The efficiency of land-use in a developing city: traditional vs modern tenure systems in Kampala, Uganda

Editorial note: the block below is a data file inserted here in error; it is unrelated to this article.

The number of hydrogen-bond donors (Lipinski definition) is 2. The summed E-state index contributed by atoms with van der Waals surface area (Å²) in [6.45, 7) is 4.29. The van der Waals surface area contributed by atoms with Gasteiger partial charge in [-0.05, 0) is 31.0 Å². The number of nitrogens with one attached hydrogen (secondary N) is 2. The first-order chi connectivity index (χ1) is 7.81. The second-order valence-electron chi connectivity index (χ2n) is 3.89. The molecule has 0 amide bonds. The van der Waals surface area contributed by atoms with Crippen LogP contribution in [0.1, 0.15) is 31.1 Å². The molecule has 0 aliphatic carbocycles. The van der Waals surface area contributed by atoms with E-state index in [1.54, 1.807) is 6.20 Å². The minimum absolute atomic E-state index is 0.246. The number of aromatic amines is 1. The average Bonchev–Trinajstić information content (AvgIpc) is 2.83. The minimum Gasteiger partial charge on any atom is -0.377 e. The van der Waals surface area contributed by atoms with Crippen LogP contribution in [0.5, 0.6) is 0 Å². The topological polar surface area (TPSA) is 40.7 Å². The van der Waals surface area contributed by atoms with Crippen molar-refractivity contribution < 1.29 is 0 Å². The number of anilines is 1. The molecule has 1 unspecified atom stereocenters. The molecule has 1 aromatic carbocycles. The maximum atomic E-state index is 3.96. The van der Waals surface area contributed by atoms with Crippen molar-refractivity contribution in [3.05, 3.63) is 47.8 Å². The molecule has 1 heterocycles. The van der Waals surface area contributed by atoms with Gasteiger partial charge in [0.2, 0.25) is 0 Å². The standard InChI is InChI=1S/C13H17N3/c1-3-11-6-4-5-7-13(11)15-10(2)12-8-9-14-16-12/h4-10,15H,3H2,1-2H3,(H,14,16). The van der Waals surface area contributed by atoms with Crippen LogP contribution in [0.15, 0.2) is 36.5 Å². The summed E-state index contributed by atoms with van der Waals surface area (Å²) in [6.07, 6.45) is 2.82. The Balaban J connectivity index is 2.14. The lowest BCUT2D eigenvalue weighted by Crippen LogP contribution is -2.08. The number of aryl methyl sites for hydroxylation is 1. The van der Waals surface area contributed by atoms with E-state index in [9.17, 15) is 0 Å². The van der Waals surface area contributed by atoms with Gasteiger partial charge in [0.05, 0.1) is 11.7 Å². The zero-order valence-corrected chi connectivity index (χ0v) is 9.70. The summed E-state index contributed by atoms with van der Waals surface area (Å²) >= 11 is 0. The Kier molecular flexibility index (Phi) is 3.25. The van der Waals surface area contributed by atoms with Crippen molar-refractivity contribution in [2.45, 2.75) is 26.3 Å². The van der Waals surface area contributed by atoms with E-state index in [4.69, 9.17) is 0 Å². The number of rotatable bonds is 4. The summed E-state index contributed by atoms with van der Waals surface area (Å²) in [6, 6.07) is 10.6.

Land rights and tenure systems are an important factor behind poor housing and inefficient land-use in developing country cities. In Kampala, Uganda, four systems of land tenure coexist, allowing a detailed study of the effects of these on household and firm location decisions. Spatially disaggregated data across the city suggest that the presence of a traditional land tenure system (called mailo) skews land-use towards informal housing and away from productive activities. Using a structural model of the city we show that this due to mailo having a positive value for occupants of informal housing, attributable to mailo-specific amenity benefits and/ or rent caps. We use the model to investigate the effect of converting all mailo land in the city to leasehold. Despite direct loss of amenity experienced by mailo residents, aggregate city income may rise substantially because of more efficient land-use. Manufacturing firms move into formerly mailo areas and form new clusters of activity. This increases urban wages, particularly among the low skilled, and raises aggregate urban real incomes by 2% in the absence of localisation economies and as much as 6.7% in the presence of such economies of scale.